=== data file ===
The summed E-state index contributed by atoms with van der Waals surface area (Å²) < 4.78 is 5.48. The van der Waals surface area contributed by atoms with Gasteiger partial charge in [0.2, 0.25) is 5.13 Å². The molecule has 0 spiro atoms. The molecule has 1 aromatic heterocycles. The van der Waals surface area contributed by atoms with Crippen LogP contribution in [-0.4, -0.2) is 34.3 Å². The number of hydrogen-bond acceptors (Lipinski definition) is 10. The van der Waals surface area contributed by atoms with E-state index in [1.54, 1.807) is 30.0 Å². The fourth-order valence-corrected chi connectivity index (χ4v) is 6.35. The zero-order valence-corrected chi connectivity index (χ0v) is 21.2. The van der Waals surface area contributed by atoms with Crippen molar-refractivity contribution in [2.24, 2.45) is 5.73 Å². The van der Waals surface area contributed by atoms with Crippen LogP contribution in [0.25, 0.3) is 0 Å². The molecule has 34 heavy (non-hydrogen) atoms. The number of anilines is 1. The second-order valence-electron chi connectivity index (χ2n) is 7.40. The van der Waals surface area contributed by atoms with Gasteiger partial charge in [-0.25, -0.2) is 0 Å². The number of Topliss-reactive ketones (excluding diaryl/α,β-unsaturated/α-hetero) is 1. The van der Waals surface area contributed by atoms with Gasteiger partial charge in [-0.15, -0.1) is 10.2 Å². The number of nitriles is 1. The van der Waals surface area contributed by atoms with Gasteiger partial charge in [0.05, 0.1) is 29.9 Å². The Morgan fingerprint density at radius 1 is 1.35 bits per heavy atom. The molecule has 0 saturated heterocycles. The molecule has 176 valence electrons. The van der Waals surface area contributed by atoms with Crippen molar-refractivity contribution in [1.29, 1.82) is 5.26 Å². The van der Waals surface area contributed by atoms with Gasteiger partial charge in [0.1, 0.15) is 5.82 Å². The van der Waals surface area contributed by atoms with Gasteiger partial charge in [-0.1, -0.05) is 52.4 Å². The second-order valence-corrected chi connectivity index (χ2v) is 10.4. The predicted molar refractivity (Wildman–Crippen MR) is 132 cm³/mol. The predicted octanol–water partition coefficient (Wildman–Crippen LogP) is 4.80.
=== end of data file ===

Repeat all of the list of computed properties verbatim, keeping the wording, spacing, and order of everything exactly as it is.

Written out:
The summed E-state index contributed by atoms with van der Waals surface area (Å²) < 4.78 is 5.48. The van der Waals surface area contributed by atoms with Gasteiger partial charge in [0.2, 0.25) is 5.13 Å². The molecule has 0 spiro atoms. The molecule has 1 aromatic heterocycles. The van der Waals surface area contributed by atoms with Crippen LogP contribution in [-0.4, -0.2) is 34.3 Å². The number of hydrogen-bond acceptors (Lipinski definition) is 10. The van der Waals surface area contributed by atoms with E-state index in [1.54, 1.807) is 30.0 Å². The fourth-order valence-corrected chi connectivity index (χ4v) is 6.35. The zero-order valence-corrected chi connectivity index (χ0v) is 21.2. The van der Waals surface area contributed by atoms with Crippen molar-refractivity contribution in [2.24, 2.45) is 5.73 Å². The van der Waals surface area contributed by atoms with Crippen LogP contribution in [0.25, 0.3) is 0 Å². The molecule has 34 heavy (non-hydrogen) atoms. The number of anilines is 1. The second-order valence-electron chi connectivity index (χ2n) is 7.40. The van der Waals surface area contributed by atoms with Gasteiger partial charge in [-0.25, -0.2) is 0 Å². The number of Topliss-reactive ketones (excluding diaryl/α,β-unsaturated/α-hetero) is 1. The van der Waals surface area contributed by atoms with Gasteiger partial charge in [-0.15, -0.1) is 10.2 Å². The number of nitriles is 1. The van der Waals surface area contributed by atoms with Gasteiger partial charge in [0.05, 0.1) is 29.9 Å². The Morgan fingerprint density at radius 1 is 1.35 bits per heavy atom. The molecule has 0 saturated heterocycles. The molecule has 176 valence electrons. The van der Waals surface area contributed by atoms with Crippen molar-refractivity contribution in [1.29, 1.82) is 5.26 Å². The van der Waals surface area contributed by atoms with Gasteiger partial charge in [0.1, 0.15) is 5.82 Å². The van der Waals surface area contributed by atoms with Gasteiger partial charge in [-0.1, -0.05) is 52.4 Å². The second-order valence-corrected chi connectivity index (χ2v) is 10.4. The predicted molar refractivity (Wildman–Crippen MR) is 132 cm³/mol. The predicted octanol–water partition coefficient (Wildman–Crippen LogP) is 4.80.